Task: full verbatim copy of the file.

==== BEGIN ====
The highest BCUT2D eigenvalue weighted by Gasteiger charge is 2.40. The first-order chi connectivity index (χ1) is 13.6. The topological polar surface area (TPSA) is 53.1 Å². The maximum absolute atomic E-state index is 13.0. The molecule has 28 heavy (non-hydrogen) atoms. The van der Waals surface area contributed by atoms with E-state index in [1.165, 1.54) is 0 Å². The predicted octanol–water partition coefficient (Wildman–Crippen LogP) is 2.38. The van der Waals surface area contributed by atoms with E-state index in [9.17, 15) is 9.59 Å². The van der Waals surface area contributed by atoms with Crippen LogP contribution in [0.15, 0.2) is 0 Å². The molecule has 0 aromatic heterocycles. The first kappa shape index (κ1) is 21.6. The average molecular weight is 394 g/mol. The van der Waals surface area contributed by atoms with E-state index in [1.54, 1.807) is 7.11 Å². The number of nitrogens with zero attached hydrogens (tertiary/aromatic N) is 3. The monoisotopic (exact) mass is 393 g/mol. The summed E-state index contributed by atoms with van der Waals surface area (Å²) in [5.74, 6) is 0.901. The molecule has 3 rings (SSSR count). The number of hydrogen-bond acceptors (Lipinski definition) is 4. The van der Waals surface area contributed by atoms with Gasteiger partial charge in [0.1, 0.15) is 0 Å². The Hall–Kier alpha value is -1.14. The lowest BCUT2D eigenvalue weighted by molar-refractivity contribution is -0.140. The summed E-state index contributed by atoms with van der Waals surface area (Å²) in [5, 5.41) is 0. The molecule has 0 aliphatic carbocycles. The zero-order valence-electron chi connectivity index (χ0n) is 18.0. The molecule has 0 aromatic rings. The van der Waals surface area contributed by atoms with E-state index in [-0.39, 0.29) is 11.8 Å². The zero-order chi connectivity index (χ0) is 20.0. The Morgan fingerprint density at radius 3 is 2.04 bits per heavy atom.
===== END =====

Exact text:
The highest BCUT2D eigenvalue weighted by Gasteiger charge is 2.40. The first-order chi connectivity index (χ1) is 13.6. The topological polar surface area (TPSA) is 53.1 Å². The maximum absolute atomic E-state index is 13.0. The molecule has 28 heavy (non-hydrogen) atoms. The van der Waals surface area contributed by atoms with E-state index in [1.165, 1.54) is 0 Å². The predicted octanol–water partition coefficient (Wildman–Crippen LogP) is 2.38. The van der Waals surface area contributed by atoms with E-state index in [9.17, 15) is 9.59 Å². The van der Waals surface area contributed by atoms with Crippen LogP contribution in [0.15, 0.2) is 0 Å². The molecule has 0 aromatic heterocycles. The first kappa shape index (κ1) is 21.6. The average molecular weight is 394 g/mol. The van der Waals surface area contributed by atoms with E-state index in [1.54, 1.807) is 7.11 Å². The number of nitrogens with zero attached hydrogens (tertiary/aromatic N) is 3. The monoisotopic (exact) mass is 393 g/mol. The summed E-state index contributed by atoms with van der Waals surface area (Å²) in [5.74, 6) is 0.901. The molecule has 3 rings (SSSR count). The number of hydrogen-bond acceptors (Lipinski definition) is 4. The van der Waals surface area contributed by atoms with Gasteiger partial charge in [0.1, 0.15) is 0 Å². The Hall–Kier alpha value is -1.14. The lowest BCUT2D eigenvalue weighted by molar-refractivity contribution is -0.140. The summed E-state index contributed by atoms with van der Waals surface area (Å²) in [5, 5.41) is 0. The molecule has 0 aliphatic carbocycles. The zero-order valence-electron chi connectivity index (χ0n) is 18.0. The molecule has 0 aromatic rings. The van der Waals surface area contributed by atoms with E-state index in [-0.39, 0.29) is 11.8 Å². The zero-order chi connectivity index (χ0) is 20.0. The Morgan fingerprint density at radius 3 is 2.04 bits per heavy atom.